A Pasifika and LGBTQI community advocate says more work is needed to secure rights and support for minority communities in New Zealand.
Phylesha Brown-Acton's work to secure rights and support for minority groups has also helped to raise the profile of transgender communities in New Zealand.
The director of F'ine Pacifica Aotearoa has been recognised in this year's Queen's Birthday Honours.
Ms Brown-Acton, who originally hails from Niue, received the New Zealand Order of Merit for services to Pacific and LGBTQI peoples.
She said it has been a long journey and there's still more work to be done for Pacific and LGBTQI communities.
"A lot of my work was around bridging because I could see that there was nothing in the Pacific.
"So it wasn't about just doing it for us here in the Aotearoa context, in a Samoan specific way, in a Tongan way or Niuean way.
"It was ensuring that we weren't forgetting about our brothers and sisters in the Pacific."
Ms Brown-Acton's story goes back to growing up as a child in Niue.
She said she struggled as a young person and was bullied in school and was isolated, not just from students but also from the teachers.
She said her journey also centred around an abusive father, wrestling with alcoholism, who almost put her mother "in a coffin twice".
"So being a young person and seeing that. I'm having to be resilient through those hardships and struggles - to see my mother pick herself up constantly every time that she was knocked down.
"Ultimately, a single mother raising eight children by herself working three jobs."
There were also other inspirations for her to take up the fight for the rights of minorities.
"Being a cultural entertainer, where I was one of a few transwomen who danced with male and female-dominated dance groups. I travelled throughout the world," Ms Brown-Acton said.
"And people kept saying, 'you've got something to offer the community, you've got the voice and the courage and the strength to be able to stand up and say what's impacting the community'," she said.
While many people have encouraged and inspired Ms Brown-Acton and she describes her mother as "a rock in her life", no one stands out more than her grandmother.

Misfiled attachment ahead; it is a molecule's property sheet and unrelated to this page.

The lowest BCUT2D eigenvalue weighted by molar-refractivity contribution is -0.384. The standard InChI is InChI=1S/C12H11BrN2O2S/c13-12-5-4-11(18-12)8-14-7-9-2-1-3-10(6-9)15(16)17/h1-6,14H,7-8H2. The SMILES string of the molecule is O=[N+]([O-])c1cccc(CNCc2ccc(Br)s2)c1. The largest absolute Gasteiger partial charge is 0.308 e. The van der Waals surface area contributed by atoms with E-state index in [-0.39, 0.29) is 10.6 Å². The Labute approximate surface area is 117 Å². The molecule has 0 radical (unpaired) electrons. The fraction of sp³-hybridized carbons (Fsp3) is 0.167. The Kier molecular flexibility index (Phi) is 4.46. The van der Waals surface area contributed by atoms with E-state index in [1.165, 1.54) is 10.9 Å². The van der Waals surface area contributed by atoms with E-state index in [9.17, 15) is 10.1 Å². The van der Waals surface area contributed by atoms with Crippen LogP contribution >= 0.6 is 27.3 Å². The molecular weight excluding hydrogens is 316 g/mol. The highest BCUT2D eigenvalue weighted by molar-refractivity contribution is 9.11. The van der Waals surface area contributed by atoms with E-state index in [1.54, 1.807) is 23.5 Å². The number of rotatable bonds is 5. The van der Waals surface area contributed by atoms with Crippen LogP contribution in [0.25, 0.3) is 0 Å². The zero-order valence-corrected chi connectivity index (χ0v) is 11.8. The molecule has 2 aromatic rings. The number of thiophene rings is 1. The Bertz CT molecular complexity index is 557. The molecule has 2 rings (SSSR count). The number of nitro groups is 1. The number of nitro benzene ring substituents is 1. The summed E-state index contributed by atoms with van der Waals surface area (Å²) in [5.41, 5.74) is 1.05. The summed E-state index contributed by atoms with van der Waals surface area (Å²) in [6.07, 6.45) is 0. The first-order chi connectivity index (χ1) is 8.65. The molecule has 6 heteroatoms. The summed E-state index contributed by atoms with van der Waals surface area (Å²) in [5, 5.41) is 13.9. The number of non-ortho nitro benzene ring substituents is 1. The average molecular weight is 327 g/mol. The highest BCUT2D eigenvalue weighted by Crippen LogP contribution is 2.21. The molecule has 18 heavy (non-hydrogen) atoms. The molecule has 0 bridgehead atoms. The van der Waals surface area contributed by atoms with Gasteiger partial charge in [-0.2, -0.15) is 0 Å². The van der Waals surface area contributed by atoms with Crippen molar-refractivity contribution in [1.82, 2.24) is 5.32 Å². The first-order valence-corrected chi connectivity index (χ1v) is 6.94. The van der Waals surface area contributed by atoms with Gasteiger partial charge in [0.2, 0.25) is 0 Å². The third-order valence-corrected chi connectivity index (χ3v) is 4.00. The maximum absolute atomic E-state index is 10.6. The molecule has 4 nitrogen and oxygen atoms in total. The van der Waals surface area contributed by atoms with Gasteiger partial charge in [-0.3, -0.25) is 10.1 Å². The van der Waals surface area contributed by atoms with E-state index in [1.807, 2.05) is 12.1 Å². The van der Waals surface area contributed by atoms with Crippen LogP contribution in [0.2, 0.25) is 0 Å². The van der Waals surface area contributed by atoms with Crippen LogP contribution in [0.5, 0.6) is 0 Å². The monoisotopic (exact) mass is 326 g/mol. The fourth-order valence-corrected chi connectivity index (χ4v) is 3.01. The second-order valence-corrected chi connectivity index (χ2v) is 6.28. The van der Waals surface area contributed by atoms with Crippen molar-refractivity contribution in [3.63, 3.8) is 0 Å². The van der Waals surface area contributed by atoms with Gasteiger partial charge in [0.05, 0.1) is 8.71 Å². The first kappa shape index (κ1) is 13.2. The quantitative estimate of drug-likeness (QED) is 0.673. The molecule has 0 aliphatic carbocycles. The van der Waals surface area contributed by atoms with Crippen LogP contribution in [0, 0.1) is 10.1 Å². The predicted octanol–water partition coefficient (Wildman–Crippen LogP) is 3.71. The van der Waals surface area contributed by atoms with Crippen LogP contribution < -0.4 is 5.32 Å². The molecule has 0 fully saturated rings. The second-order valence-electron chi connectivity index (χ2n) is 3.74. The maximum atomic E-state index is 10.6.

"She would always say to me when I was young to always sit at the feet of people.
Because you learn with an open mind and an open heart. But once you sit at the heads of people, you shut yourself off to all of that.
"And it's always rung strong in my thinking, my planning, the way I treat people. But it hasn't been easy."
The NGO world
Ms Brown-Acton said there is a "dog-eat-dog scenario" within the voluntary sector.
"The public sector is saying this is what's going to happen with the budget. Everybody changes and shifts and everyone starts to compete."
This meant she had to be wary sometimes.
"I can spot a shark a mile away - it's an indigenous thing. If you're sitting on a canoe on the horizons of the water - when waves tip over the waves and you see something like a fin in the water, you know, it's not a wave."
Ms Brown-Acton said both funding and strategy could present challenges.
"I'm on the Auckland Pride Board and that caused huge drama - result of particular parts of the community majority being either middle-class or business-minded people.
"The Prime Minister said pride is about being inclusive, but you can't practice inclusiveness if you haven't asked the question whose missing?
"Why is it not working for these people?"
Because of this Ms Brown-Acton had done most of her work outside of the scope of that which she was actually employed to do.
"I refuse to work in a space that constantly just ticks the boxes. I operate on the basis that I'm listening to what people's issues are, what their needs are, and that we are looking at what the plan looks like from one point to the next.
Ms Brown-Acton also worked with the HIV Aids movement in the Pacific - getting 30 people from the region to participate in the Love Life Fono in New Zealand.
"It was important to bridge those communication lines and foster the relationship to build the leadership."
She said the Pasifika community started to see gay men passing as a result of the HIV-Aids epidemic of the 1980s.
However, she did her best to arrest the tide of the virus.
"Because there was no social media back then - there was a poster which was titled Navigate Like Our Ancestors which was an awareness HIV AIDS condom promotion campaign.
"It was me in the water holding hands with a Cook islander - we were dressed in Cook Island outfits surrounded by Samoan, Tongan male warriors standing in the water.
"And that publication of New Zealand AIDS Foundation was for me the kind of platform where the community drew on me to say, we need more of this, we need to keep advocating."
Fighting the fight
Ms Brown-Acton said over the past 25 years, they have been some fantastic milestones, some beautiful relationships and some amazing people who have passed on.
But despite the memories there were some ugly times too.
"This award, this acknowledgement of the work - there's a part of me that says to myself that I want to throw it in the face of many of those people that said to my mother that I was an embarrassment to the family because of being transgender or people within our church that said I was a disgrace to the village," Ms Brown-Acton said.
"People in the community who basically vilified me for standing up for the minority or standing up for something that I believe was posing a threat and impacting negatively on the community.
"I think about the people who have written nasty things about me as a result of me advocating for change."
But then she reflects on the award and how far the transgender community have come - that they have a vision and a voice today.
"And it's not just as a result of me. That's a result of many people fighting the fight.
"But there is more work to be done."